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An Experimental Study of the Active Control of a Building Model

Nishimura, Isao and Abdel-Ghaffar, A. M. and Beck, J. L. and Caughey, T. K. and Iwan, W. D. and Masri, S. F. and Miller, R. K. (1990) An Experimental Study of the Active Control of a Building Model. In: Proceedings First U.S./Japan Conference on Adaptive Structures. Technomic , Lancaster, PA, pp. 64-83. ISBN 0877628327 http://resolver.caltech.edu/CaltechAUTHORS:20120926-115230732

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Abstract

The active control of large structural systems is a subject of growing worldwide interest. One of the reasons for the increasing attention is the successful application of passive structural control methods such as base-isolation approaches and damping augmentation techniques. Research activity in the civil engineering field has been primarily focused on theoretical studies with few, limited experimental investigations. This paper reports some of the results of an ongoing analytical and experimental study into the control of building-like structures subjected to nonstationary random excitations such as earthquakes. The structural model used resembles a 5-story building about 2.5 meters high. The building model was subjected to a variety of direct-force excitations. The control algorithm used employes an adaptive structural member at a pre-determined location in the model in order to attenuate the structural response relative to the moving building foundation. An electromagnetic actuator is used to generate the required control forces in the "smart" member. Among the key features of the algorithm under discussion are: 1. Only one active controller is required to attenuate the vibration response contributed by the first three modes; the damping factor is increased from virtually zero to about 20%. 2. Only two sensors are needed for this algorithm; this leads to simpler instrumentation and a more robust system. 3. Due to the optimization procedure used to select the controller location, a significant amount of damping augmentation is obtained from a relatively small amount of control energy. 4. The whole design procedure was demonstrated, especially attention was paid to time lag problem of the active controller and the stability of the system was discussed. As part of the design phase of this study, a system identification procedure was used to develop a suitable reduced-order mathematical model. The results of a simulation study using this identified model are compared to experimental measurements. Problems encountered in the experimental phase of the study are reported and discussed. It is shown that (1) the algorithm under discussion is capable of reliably controlling the motion of the test structure under arbitrary dynamic environments, and (2) the features of the algorithm makes it a promising candidate for application to large civil structures.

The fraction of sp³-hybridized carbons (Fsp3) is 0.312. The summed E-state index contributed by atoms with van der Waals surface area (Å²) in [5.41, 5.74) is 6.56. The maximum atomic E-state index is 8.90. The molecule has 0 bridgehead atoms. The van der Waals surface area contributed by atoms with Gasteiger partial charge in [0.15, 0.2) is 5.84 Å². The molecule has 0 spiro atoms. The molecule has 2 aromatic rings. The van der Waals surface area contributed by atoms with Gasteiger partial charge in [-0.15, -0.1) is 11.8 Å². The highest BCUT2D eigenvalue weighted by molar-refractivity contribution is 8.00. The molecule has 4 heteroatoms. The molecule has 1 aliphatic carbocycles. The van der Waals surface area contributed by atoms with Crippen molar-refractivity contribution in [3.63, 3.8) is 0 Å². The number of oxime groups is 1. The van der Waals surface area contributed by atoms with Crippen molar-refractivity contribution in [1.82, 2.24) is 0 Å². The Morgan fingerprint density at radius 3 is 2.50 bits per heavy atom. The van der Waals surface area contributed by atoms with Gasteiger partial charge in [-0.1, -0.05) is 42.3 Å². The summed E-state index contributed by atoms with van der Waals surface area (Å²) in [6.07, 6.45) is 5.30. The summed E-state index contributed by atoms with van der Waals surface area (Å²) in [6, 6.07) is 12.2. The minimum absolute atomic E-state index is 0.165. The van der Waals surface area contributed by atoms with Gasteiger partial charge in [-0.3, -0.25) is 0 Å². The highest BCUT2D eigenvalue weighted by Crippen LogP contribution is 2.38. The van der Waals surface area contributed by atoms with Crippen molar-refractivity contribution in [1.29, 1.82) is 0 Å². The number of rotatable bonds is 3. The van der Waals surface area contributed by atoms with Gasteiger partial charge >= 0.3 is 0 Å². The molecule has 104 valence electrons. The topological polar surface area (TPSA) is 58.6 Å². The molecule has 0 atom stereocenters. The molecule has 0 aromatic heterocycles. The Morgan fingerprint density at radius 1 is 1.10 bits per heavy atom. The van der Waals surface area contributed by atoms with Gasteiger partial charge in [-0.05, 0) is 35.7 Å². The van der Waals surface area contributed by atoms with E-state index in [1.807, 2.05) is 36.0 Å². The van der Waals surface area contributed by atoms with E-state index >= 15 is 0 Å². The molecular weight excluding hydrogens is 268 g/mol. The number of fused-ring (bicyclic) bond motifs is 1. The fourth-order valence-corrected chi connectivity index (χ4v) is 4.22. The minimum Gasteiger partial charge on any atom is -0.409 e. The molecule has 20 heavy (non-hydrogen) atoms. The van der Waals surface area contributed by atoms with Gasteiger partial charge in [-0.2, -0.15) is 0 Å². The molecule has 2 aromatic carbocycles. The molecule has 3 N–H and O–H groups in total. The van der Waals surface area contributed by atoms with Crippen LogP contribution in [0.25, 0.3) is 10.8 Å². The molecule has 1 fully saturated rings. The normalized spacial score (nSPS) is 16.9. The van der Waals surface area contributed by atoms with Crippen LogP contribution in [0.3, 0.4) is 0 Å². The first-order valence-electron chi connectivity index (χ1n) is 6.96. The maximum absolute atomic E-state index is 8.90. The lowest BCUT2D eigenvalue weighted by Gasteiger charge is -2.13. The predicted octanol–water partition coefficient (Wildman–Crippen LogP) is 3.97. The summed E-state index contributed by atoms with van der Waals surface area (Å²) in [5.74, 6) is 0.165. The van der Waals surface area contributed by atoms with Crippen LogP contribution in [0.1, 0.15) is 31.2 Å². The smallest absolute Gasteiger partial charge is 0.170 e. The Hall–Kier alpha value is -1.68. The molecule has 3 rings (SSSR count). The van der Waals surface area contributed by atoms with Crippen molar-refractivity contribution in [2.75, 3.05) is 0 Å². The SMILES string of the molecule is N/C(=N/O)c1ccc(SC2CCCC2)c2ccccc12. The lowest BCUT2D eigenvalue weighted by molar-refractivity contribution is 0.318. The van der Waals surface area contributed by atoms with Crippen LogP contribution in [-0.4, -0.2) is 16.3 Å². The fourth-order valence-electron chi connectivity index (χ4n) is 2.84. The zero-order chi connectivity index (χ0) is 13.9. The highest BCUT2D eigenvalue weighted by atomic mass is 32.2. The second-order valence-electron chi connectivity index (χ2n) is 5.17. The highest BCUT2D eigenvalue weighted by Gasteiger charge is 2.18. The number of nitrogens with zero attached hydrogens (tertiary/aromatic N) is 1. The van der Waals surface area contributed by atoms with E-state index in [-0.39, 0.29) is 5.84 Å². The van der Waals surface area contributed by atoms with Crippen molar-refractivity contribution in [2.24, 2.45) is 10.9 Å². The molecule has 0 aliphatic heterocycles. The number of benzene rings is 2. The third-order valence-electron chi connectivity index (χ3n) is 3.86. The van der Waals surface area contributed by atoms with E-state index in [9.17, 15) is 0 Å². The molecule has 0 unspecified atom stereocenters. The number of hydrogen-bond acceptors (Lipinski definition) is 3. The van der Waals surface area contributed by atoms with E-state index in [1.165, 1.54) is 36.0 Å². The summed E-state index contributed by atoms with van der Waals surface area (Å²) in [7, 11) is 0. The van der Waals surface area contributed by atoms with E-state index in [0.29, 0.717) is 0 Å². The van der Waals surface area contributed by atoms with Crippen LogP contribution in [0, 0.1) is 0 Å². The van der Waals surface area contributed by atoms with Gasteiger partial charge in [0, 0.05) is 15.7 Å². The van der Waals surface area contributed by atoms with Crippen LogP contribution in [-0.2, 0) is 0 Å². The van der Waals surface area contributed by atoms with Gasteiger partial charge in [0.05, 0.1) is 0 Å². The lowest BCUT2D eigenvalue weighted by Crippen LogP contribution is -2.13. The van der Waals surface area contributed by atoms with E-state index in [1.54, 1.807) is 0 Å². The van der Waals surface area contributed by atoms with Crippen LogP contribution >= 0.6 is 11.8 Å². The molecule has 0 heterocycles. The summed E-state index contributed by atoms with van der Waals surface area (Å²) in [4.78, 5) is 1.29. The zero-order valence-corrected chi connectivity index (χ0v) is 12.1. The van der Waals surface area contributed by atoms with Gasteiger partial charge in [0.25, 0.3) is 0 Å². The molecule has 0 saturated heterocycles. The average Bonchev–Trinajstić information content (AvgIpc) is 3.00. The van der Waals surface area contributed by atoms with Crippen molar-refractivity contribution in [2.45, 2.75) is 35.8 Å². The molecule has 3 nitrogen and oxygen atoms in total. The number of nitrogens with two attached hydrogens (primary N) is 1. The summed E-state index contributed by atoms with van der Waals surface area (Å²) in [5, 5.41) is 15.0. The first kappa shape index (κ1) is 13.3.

Item Type:Book Section
Additional Information:Acknowledgement This work was supported by Kajima Corporation and the University of Southern California under CUREe-Kajimajoint research project, subject No.6.
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Funding AgencyGrant Number
Kajima CorporationUNSPECIFIED
University of Southern CaliforniaUNSPECIFIED
Record Number:CaltechAUTHORS:20120926-115230732
Persistent URL:http://resolver.caltech.edu/CaltechAUTHORS:20120926-115230732
Usage Policy:No commercial reproduction, distribution, display or performance rights in this work are provided.
ID Code:34468
Collection:CaltechAUTHORS
Deposited By: Carmen Nemer-Sirois
Deposited On:24 Oct 2012 22:45
Last Modified:24 Oct 2012 22:45

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